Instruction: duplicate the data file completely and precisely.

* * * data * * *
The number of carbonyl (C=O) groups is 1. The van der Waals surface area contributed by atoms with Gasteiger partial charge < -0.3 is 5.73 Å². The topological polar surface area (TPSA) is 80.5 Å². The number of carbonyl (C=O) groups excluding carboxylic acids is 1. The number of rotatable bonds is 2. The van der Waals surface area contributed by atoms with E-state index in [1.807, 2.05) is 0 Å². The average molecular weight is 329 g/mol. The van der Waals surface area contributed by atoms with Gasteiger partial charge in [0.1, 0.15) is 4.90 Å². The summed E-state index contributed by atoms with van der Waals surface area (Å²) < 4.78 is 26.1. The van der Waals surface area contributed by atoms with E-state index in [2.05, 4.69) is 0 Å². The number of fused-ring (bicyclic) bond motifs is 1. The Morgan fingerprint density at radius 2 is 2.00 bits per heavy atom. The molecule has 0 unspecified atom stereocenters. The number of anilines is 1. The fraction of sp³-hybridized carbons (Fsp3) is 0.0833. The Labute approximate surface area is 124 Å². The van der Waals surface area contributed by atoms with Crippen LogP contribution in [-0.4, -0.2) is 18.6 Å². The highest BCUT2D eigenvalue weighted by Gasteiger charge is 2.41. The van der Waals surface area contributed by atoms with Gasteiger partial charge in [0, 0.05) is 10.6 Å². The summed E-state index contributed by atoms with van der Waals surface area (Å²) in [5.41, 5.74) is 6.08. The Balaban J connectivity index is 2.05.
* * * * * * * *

The number of carbonyl (C=O) groups is 1. The van der Waals surface area contributed by atoms with Gasteiger partial charge < -0.3 is 5.73 Å². The topological polar surface area (TPSA) is 80.5 Å². The number of carbonyl (C=O) groups excluding carboxylic acids is 1. The number of rotatable bonds is 2. The van der Waals surface area contributed by atoms with E-state index in [1.807, 2.05) is 0 Å². The average molecular weight is 329 g/mol. The van der Waals surface area contributed by atoms with Gasteiger partial charge in [0.1, 0.15) is 4.90 Å². The summed E-state index contributed by atoms with van der Waals surface area (Å²) < 4.78 is 26.1. The van der Waals surface area contributed by atoms with E-state index in [2.05, 4.69) is 0 Å². The number of fused-ring (bicyclic) bond motifs is 1. The Morgan fingerprint density at radius 2 is 2.00 bits per heavy atom. The molecule has 0 unspecified atom stereocenters. The number of anilines is 1. The fraction of sp³-hybridized carbons (Fsp3) is 0.0833. The Labute approximate surface area is 124 Å². The van der Waals surface area contributed by atoms with Crippen LogP contribution in [-0.4, -0.2) is 18.6 Å². The highest BCUT2D eigenvalue weighted by Gasteiger charge is 2.41. The van der Waals surface area contributed by atoms with Gasteiger partial charge in [0, 0.05) is 10.6 Å². The summed E-state index contributed by atoms with van der Waals surface area (Å²) in [5.41, 5.74) is 6.08. The Balaban J connectivity index is 2.05.